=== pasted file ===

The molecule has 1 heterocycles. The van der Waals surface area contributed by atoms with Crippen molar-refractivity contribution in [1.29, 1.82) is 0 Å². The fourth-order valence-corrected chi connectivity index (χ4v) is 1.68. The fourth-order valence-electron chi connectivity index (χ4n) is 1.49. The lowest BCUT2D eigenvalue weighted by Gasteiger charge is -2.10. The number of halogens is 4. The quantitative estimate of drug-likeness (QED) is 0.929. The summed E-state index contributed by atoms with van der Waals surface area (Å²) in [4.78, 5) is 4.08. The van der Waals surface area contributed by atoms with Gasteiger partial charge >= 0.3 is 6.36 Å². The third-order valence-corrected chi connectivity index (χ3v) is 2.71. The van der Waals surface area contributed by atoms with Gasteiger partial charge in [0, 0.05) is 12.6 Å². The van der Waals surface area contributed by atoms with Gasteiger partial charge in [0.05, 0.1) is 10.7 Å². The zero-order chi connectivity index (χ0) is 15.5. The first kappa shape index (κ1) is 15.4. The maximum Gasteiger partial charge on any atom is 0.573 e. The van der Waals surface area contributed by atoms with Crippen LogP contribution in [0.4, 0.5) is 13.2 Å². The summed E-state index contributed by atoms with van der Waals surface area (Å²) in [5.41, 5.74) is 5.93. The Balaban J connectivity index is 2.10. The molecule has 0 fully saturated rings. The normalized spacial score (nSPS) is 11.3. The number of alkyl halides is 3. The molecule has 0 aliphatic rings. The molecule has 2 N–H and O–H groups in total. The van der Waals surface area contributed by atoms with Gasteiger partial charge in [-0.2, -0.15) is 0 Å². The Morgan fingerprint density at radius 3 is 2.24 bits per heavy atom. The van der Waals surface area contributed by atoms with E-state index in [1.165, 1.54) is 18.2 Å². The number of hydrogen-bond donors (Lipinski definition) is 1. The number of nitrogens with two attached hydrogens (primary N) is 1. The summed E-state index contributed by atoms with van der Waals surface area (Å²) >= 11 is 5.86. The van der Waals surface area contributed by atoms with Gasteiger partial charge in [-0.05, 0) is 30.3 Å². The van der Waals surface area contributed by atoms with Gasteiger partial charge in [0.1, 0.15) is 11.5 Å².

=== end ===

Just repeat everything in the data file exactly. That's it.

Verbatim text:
The molecule has 1 heterocycles. The van der Waals surface area contributed by atoms with Crippen molar-refractivity contribution in [1.29, 1.82) is 0 Å². The fourth-order valence-corrected chi connectivity index (χ4v) is 1.68. The fourth-order valence-electron chi connectivity index (χ4n) is 1.49. The lowest BCUT2D eigenvalue weighted by Gasteiger charge is -2.10. The number of halogens is 4. The quantitative estimate of drug-likeness (QED) is 0.929. The summed E-state index contributed by atoms with van der Waals surface area (Å²) in [4.78, 5) is 4.08. The van der Waals surface area contributed by atoms with Gasteiger partial charge >= 0.3 is 6.36 Å². The third-order valence-corrected chi connectivity index (χ3v) is 2.71. The van der Waals surface area contributed by atoms with Gasteiger partial charge in [0, 0.05) is 12.6 Å². The van der Waals surface area contributed by atoms with Gasteiger partial charge in [0.05, 0.1) is 10.7 Å². The zero-order chi connectivity index (χ0) is 15.5. The first kappa shape index (κ1) is 15.4. The maximum Gasteiger partial charge on any atom is 0.573 e. The van der Waals surface area contributed by atoms with Crippen LogP contribution in [0.4, 0.5) is 13.2 Å². The summed E-state index contributed by atoms with van der Waals surface area (Å²) in [5.41, 5.74) is 5.93. The Balaban J connectivity index is 2.10. The molecule has 0 fully saturated rings. The normalized spacial score (nSPS) is 11.3. The number of alkyl halides is 3. The molecule has 0 aliphatic rings. The molecule has 2 N–H and O–H groups in total. The van der Waals surface area contributed by atoms with Gasteiger partial charge in [-0.2, -0.15) is 0 Å². The Morgan fingerprint density at radius 3 is 2.24 bits per heavy atom. The van der Waals surface area contributed by atoms with E-state index in [1.165, 1.54) is 18.2 Å². The number of hydrogen-bond donors (Lipinski definition) is 1. The number of nitrogens with two attached hydrogens (primary N) is 1. The summed E-state index contributed by atoms with van der Waals surface area (Å²) >= 11 is 5.86. The van der Waals surface area contributed by atoms with Gasteiger partial charge in [-0.05, 0) is 30.3 Å². The van der Waals surface area contributed by atoms with Gasteiger partial charge in [0.1, 0.15) is 11.5 Å².